Strange Blood encompasses well-known hits as well as obscurities that differ from your standard fang fare by turning genre conventions on their head. Here, vampires come in the form of cars, pets, aliens, mechanical objects, gorillas, or floating heads. And when they do look like a demonic monster or an aristocratic Count or Countess, they break the mold in terms of imagery, style, or setting. Leading horror writers, filmmakers, actors, distributors, academics, and programmers present their favorite vampire films through in-depth essays, providing background information, analysis, and trivia regarding the various films. Some of these stories are hilarious, some are terrifying, some are touching, and some are just plain weird. Not all of these movies line up with the critical consensus, yet they have one thing in common: they are unlike anything you’ve ever seen in the world of vampires. Just when you thought that the children of the night had become a tired trope, it turns out they have quite a diverse inventory after all.
That synopsis have your blood running? Then pick up Strange Blood today!
Like my wife, I’m sure you Hellions need a break from me from time to time. Put your hands together and give a warm welcome for author JG Faherty and by all means, pick up a copy of his latest book, Houses of the Unholy.
I thought long and hard about what to write for my guest post. And I decided rather than talk about what scares me, or why I wrote a certain book, or why does everyone love zombies (or vampires, or clown-faced killers), I would write about what I hope for from the things I write. Most horror writers will say they want to scare their readers, or entertain them, or perhaps maybe even make them think about this social or political issue. And that’s all true to a degree.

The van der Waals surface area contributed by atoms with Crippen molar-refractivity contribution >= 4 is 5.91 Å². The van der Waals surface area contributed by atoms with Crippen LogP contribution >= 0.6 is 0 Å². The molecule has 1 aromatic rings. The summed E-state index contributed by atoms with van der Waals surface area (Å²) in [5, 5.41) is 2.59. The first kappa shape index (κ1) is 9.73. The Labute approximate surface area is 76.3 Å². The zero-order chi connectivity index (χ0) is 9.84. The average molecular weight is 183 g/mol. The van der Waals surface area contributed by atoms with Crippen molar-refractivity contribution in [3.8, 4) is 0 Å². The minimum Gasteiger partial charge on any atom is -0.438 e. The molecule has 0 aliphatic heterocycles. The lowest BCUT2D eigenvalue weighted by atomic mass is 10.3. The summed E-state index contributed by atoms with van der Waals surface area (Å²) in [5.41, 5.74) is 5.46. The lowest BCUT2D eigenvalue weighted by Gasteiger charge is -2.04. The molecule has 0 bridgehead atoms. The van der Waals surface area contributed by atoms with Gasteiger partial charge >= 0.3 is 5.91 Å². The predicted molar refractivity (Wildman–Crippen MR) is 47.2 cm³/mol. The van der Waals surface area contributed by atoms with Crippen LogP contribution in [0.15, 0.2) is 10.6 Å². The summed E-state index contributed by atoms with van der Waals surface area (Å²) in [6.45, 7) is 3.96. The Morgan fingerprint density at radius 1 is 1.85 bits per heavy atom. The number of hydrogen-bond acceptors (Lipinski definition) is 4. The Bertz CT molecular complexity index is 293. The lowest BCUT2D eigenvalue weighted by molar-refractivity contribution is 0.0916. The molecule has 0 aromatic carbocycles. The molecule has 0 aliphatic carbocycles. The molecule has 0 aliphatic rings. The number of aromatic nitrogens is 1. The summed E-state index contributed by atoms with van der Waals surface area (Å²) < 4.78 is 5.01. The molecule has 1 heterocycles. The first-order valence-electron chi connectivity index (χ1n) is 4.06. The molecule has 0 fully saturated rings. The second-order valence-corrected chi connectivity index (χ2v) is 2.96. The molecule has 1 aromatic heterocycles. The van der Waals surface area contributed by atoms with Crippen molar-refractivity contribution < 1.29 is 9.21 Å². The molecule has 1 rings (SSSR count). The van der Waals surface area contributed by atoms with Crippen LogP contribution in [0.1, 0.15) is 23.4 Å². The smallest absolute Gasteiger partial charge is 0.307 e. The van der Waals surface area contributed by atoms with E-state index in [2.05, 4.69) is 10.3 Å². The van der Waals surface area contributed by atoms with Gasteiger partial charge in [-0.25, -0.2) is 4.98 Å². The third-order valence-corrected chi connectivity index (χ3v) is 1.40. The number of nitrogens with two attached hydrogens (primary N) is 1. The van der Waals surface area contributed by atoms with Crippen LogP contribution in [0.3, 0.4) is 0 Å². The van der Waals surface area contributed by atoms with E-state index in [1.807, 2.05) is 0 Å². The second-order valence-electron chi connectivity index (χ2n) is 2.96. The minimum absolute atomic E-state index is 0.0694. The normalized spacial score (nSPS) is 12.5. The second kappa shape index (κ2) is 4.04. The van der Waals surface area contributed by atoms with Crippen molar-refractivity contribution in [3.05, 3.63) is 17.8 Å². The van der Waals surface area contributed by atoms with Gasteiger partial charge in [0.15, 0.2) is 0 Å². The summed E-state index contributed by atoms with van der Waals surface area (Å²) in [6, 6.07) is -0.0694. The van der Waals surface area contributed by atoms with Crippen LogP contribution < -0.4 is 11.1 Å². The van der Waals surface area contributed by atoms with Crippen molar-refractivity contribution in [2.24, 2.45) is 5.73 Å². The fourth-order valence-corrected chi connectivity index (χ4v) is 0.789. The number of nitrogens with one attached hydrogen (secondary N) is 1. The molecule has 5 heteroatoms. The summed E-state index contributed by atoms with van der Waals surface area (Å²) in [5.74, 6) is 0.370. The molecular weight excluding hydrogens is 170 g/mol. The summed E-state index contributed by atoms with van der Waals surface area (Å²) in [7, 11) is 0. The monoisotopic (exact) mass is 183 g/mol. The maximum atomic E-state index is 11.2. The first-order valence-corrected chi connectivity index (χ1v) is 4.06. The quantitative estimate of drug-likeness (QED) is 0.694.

But for me, there’s something else.
What I like to write are stories that make you uncomfortable.
There are a lot of ways to do that. You can hit readers over the head with buckets of gore and you can sneak up behind them and give them a jump scare. Keep them at the edge of their seat with non-stop action or be so subtle they don’t even know they’re scared until later that night while they’re lying in bed with the lights off and still thinking about that certain scene in the story.
A lot of horror writers tend to stay within a specific sub-genre. Zombies. Splatter. Extreme. Weird. Vampires. Werewolves. Kaiju. Ghosts. Torture Porn. Suspense. You name it, there’s someone specializing in it. And that’s great. All of us have different tastes, and that shapes what we like to read and what writers like to write.